Top 10 transfer targets you’ve never heard of

June 27, 2009

everton_s_marouane_fellaini_reacts_after_scoring_a_5046199294Every year Premiership managers conspire to spend millions of pounds on exotic sounding foreign players whose names have never graced the screens of an English TV. Last year it was Marouane Fellaini, a £15 million signing for Everton. And what’s more, his tough tackling, willingness to play ludicrously out of position, and even more ludicrous haircut have made the Premiership a better place over the last twelve months. So who will be the next anonymous football starlets to to be thrust into the Premier League‘s limelight?

10. Steven Defour and 9. Alex Witsel – Standard Liège

Starting with Fellaini’s old club, these two versatile and elegant midfielders added finesse to Fellaini’s more direct approach during their years together at Standard Liège. Steven Defour, the club captain, is the side’s playmaker. At 5’8 and without seven inches of hair to add to that height, he hasn’t got his former team mates presence. But he has got oodles of vision and a superb right foot, both of which helped Standard in 2008 to lift their first Belgian league title in 25 years and Defour to the coveted Golden Shoe award for his performances. With Gareth Barry now ensconced at Manchester City, rumour has it Martin O’Neill has earmarked the 21-year-old as the perfect replacement for Aston Villa.

At 20 Alex Witsel is an even younger, although arguably also a little rawer, talent. A natural deep lying player and capable passer of the ball, his athleticism has seen him play much of this season on Standard’s right wing. Witsel succeeded Defour as the Belgian Golden Shoe winner in 2009, marking him out as the season’s outstanding player a year after his goal secured Standard’s title victory. All of which should make him a pretty attractive proposition for the Premiership‘s most veracious developer of young talent, Arsenal‘s Arsène Wenger.

8. João Moutinho and 7. Miguel Veloso – Sporting Clube de Portugal

Another double header, this time from Sporting Clube de Portugal – the club that gave the Premiership Cristiano Ronaldo and Nani. Like Defour, João Moutinho is an attacking midfielder and club captain. But unlike Defour, five seasons at one of Europe’s elite clubs has honed Moutinho into a complete talent that has certainly caught the eye of Everton (and surely a host of other suitors). A creative player with a tendency to drift out wide on the right, he could be just the midfield dynamo to add energy to Tim Cahill‘s increasingly weary legs.

Two years ago Miguel Veloso was being linked to Arsenal, so perhaps it is no wonder that he has been reticent about more recent rumours about a move to Bolton Wanderers. Whether playing just in front of a back four, or in the heart of defence, Veloso’s stock can only have improved after a string of impressive performances in the Champions League over the past three seasons. Veloso is an expert man marker and has nullified some of the most potent attacking forces in the game – just the kind of grit Liverpool could do with if Javier Mascherano decides to up sticks to Barcelona.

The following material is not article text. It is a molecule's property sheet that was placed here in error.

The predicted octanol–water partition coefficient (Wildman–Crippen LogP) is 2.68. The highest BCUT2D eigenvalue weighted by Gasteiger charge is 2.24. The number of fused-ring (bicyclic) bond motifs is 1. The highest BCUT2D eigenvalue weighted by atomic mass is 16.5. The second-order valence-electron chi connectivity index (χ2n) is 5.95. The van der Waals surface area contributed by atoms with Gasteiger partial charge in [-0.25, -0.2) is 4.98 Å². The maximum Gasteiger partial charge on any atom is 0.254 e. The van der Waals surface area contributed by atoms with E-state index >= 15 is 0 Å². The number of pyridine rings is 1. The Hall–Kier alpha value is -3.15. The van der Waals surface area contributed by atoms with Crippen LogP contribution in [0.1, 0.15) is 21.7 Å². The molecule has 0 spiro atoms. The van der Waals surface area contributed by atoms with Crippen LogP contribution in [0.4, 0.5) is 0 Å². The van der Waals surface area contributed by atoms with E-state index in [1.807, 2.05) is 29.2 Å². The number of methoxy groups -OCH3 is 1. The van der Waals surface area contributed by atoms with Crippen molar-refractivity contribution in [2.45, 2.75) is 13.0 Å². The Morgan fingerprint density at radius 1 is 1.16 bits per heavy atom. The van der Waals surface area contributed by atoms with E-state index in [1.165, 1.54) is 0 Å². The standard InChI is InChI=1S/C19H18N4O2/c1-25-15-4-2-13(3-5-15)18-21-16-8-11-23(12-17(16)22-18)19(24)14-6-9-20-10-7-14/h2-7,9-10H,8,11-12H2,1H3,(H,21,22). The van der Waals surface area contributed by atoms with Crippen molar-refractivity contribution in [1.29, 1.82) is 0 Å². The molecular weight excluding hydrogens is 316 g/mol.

6. Andre-Pierre Gignac – Toulouse

The BBC’s gossip column today suggests Andre-Pierre Gignac could be a transfer target for a Blackburn side shorn of Roque Santa Cruz. The Toulouse forward was top scorer in last season’s Ligue 1, but is hasn’t always been plain sailing for Gignac. As a young striker with Lorient, the Frenchman reneged on a contract with Lille to move to Toulouse in 2007 leading to a protracted and very public allegation of foul play. A rumoured doubling of his salary at Toulouse may have had something to do with the controversy. Yet his slightly checkered past clearly hasn’t troubled his football, and as one of the French league’s top performers last year he is bound to attract attention from a cluster of top clubs in the Premiership.

5. Yuri Zhirkov and 4. Igor Akinfeev – CSKA Moscow

Chelsea and a Russian? Surely not? But the Blues fans can rest assured that Yuri Zhirkov is no Alexei Smertin. The CSKA Moscow star can play anywhere along the left flank, which would provide welcome competition for Ashley Cole and Florent Malouda.  The Russian league is a bit of an anomaly, as high salaries mean that players as good as Zhirkov haven’t previously been swept up by Europe’s bigger leagues years ago. He certainly hasn’t been kept a secret – his goal against Hamburg in the 2006-2007 Champions League was named the best of the competition.

Right, time for big hyperbolic claims now. Igor Akinfeev is the best goalkeeper outside of Europe’s big three leagues, and probably the best 23-year-old keeper in the world. Aged 18, he was the Russian national team’s youngest ever player when he made his debut. What’s more, regardless of his age after 147 senior club appearances and 32 caps for Russia he is well on the way to being a veteran. He is certainly not green, anyway. If you want proof of his ability, he went 362 minutes without conceding a goal in the 2007-2008 Champions League season. That should be more than enough to convince Sir Alex Ferguson that he could be Edwin van der Sar‘s long-term successor at Manchester United.

3. Diego Buonanotte – River Plate

Extremely short, Argentinean, breathtaking ball skills – it all sounds very familiar. Diego Buonanotte is the latest in a long line of the next Diego Maradonas. Leaving that particular poisoned chalice aside, Buonanotte is an exceptional talent with a diminutive frame, just how they like to build them at River Plate. At 21, he has played nearly 50 times for River, scoring 13 goals, and represented Argentina in the Olympics. With an Italian grandparent, and therefore an Italian passport, he might not come cheap but he would come easy without the hassle of work permits to be negotiated. Which could all sound very tempting to a manager like Gianfranco Zola at West Ham, a man who knows a thing or two about small but effective creative talents.